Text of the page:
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Afghans face acute malnutrition, food insecurity

Afghans face acute malnutrition, food insecurity

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5 Mar 2012 - 16:11
Afghans face acute malnutrition, food insecurity
author avatar
5 Mar 2012 - 16:11

KABUL, according to the latest data from the government and the World Bank.

Fifty-four percent of Afghan children under five are chronically malnourished and 34 percent are underweight, says the report on Poverty and Food Security in Afghanistan: Analysis based on the National Risk and Vulnerability Assessment of 2007/08.

Almost three quarters of them – around 72 percent – suffer from key micro-nutrient deficiencies, such as of iron and iodine,” adds the study,  jointly conducted by the Ministry of Economy and the World Bank.

Highlighting provincial differences and the impact of rising prices on key security measures, the report links the poor nutritional outcomes to the state of food security in the country. More than a quarter of the Afghan population cannot meet their minimum calorie requirements.

“They consume less than 2,100 calories per day. Twenty percent of the population consumes a diet that lacks adequate diversity, thus affecting their intake of micro-nutrients. The problem of food insecurity is compounded in the lean season – during spring, for example – when 33 percent of the population suffers from calorie deficiencies and 24 percent from a poor diet.”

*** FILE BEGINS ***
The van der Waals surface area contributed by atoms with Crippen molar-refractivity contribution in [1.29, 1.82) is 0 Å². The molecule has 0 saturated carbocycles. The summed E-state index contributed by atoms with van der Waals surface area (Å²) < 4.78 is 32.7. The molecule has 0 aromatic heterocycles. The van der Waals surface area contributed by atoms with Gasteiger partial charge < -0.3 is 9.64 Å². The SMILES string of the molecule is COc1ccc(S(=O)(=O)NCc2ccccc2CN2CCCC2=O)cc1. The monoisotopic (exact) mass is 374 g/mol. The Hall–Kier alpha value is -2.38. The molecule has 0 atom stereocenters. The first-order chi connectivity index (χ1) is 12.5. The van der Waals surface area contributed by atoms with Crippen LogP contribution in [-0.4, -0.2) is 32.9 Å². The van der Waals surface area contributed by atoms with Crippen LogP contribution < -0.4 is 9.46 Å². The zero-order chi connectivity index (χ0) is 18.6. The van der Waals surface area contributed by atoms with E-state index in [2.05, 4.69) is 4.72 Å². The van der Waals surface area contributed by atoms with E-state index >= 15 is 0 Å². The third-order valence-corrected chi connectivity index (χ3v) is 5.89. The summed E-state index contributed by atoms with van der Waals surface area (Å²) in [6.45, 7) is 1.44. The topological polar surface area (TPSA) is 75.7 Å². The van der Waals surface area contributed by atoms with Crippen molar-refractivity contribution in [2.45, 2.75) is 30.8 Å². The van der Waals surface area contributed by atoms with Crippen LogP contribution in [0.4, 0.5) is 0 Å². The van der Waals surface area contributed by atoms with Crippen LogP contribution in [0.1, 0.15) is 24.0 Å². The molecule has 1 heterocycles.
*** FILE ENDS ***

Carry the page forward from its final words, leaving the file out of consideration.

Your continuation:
Minister of Economy Abdul Hadi Arghandiwal said: “It is shocking to learn that children are amongst the most vulnerable segment of the Afghan population, and their lives that could be saved are at risk. There is, therefore, a dire need to scale up the ongoing interventions that provide a safety net to the people…”

Food insecurity looks more pronounced in the rural areas where about 80 percent of Afghanistan’s population resides. For example, calorie deficiency affects 30 percent of the rural population compared to 24 percent in urban areas.

Josephine Bassinette, World Bank’s acting country director, was quoted as saying: “Because of the ongoing conflict, foreign assistance has disproportionally gone to the provinces where concentration of troops and fighting has been heaviest such as Kandahar and Helmand.”

The fourth in a series of studies that form part of the World Bank’s programmatic approach to poverty assessment, the report has been prepared jointly by the Directorate General of Policy and ANDS Monitoring and Evaluation, Ministry of Economy and the World Bank.


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